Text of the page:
# Mathematica PDF import and fonts

I am trying to put nice LaTeX labels on my Mathematica plots. I can do this manually, or by introducing an extra GNUPlot step into my workflow, but it would streamline the process considerably if everything could be done within Mathematica--yielding a publication ready figure, ideally one that is resolution independent.

My solution so far has been to put a call to sciencesoft's LaTeX CGI routine as follows:

Import["http://sciencesoft.at/image/latexurl/?dev=png&template=math&src=\gamma_2"]


which yields a nicely typeset gamma like so: $$\gamma_2.$$ However, this produces a png and my preference would be to use a PDF version that is resolution independent so that I don't have to fiddle with getting the resolution on the PNG correct to match my output.

Entering the URL http://sciencesoft.at/image/latexurl/?dev=pdfwrite&template=math&src=\gamma_2 into my browser produces the kind of PDF that I am looking for and I can view said PDF in Acrobat and check that it has the fonts embedded. However, when I try to import this into Mathematica with

Import["http://sciencesoft.at/image/latexurl/?dev=pdfwrite&template=math&src=\gamma_2"][[1]]


I get something that looks like this (sorry for the ASCII rendition: as a new user I can't post images)

#         #
#         #
#         #  ##
#         #   #
#         #   #
#         #   #
###########   #
#
#


which appears to be the product of some kind of missing font problem. Does anyone know if/how I can get the PDF properly imported into Mathematica?

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What version of Mathematica are you using? Your last Import renders as a nice graphic in 8.0.0. !Mathematica graphics –  belisarius Aug 2 '12 at 15:39
@belisarius I have version 7.0.0. I will try to get access to an 8.0.0 machine and check whether it works there. –  Ubiquitous Aug 2 '12 at 15:54
@belisarius Same here. The reason the PDF renders fine is that it does not contain any text characters. All you see is outlined curves (check by double-clicking the elements). So this issue is not font related. –  Jens Aug 2 '12 at 15:58
Maybe you can avoid all this Import trouble by using the built-in capabilities for formula creation inside your plots directly: see e.g. my answer to Create complicated text formulas in graphics and the links at the bottom there. –  Jens Aug 2 '12 at 16:02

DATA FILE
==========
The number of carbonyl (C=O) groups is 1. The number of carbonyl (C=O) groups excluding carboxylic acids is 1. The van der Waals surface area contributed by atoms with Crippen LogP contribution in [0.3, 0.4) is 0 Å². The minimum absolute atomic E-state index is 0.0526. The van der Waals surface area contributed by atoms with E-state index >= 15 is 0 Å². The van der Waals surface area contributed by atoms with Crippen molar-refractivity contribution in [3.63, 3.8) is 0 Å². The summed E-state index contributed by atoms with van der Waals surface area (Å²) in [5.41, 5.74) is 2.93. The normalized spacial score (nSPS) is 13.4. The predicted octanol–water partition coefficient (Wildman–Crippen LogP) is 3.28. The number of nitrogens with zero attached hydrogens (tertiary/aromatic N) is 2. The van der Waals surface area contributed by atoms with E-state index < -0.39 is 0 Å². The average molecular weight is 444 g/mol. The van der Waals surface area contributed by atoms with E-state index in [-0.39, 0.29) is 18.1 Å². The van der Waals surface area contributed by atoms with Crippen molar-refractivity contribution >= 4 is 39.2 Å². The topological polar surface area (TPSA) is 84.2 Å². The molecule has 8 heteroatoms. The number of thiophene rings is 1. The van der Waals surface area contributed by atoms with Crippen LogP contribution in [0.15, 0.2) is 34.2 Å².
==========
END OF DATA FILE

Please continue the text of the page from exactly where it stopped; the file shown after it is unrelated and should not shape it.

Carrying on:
I get proper typesetting on a colleagues Mathematica 8.0.0 machine, but not in version 7.0.0.The object imported by Mathematica is indeed a set of outlined curves, but I think that is because Mathematica is creating the paths from the embedded computer modern fonts in v8. –  Ubiquitous Aug 2 '12 at 16:22

It's true that there is a problem in Mathematica version 7. I just remembered that I noted this here: outlining of glyphs on import as PDF is buggy in version 7. The confusing thing is that Import sets the option "TextOutlines" -> True so that outlines are indeed produced unless I specify "TextOutlines" -> False in the Import command.

For example, try (note that I corrected the single backslash to a double backslash inside the Mathematica string):

Import["http://sciencesoft.at/image/latexurl/?dev=pdfwrite&template=math&src=\\frac{a}{b}", "PDF", "TextOutlines" -> False][[1]]


which for me leads to a PDF graphic with actual text glyphs. Unfortunately, this fails when the characters are in a font not recognized by Mathematica, and in particular this is true for the Greek symbols.

Therefore, if I do the above command with $\gamma_2$, I see only the 2 and not the $\gamma$. This is a problem to which there is no general solution especially if you plan to import from web sources whose fonts you may or may not know.

The outlining technique is the best approach, but it simply doesn't work properly in version 7.

Therefore, I would still suggest trying to do the formula typesetting entirely in Mathematica instead of going via the online $\LaTeX$ detour.

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Thanks for clearing that up. Since I can get access to a Mathematica 8.00 machine here I think I will execute my notebook there as I am quite keen to get my labels typeset in LaTeX. –  Ubiquitous Aug 3 '12 at 8:53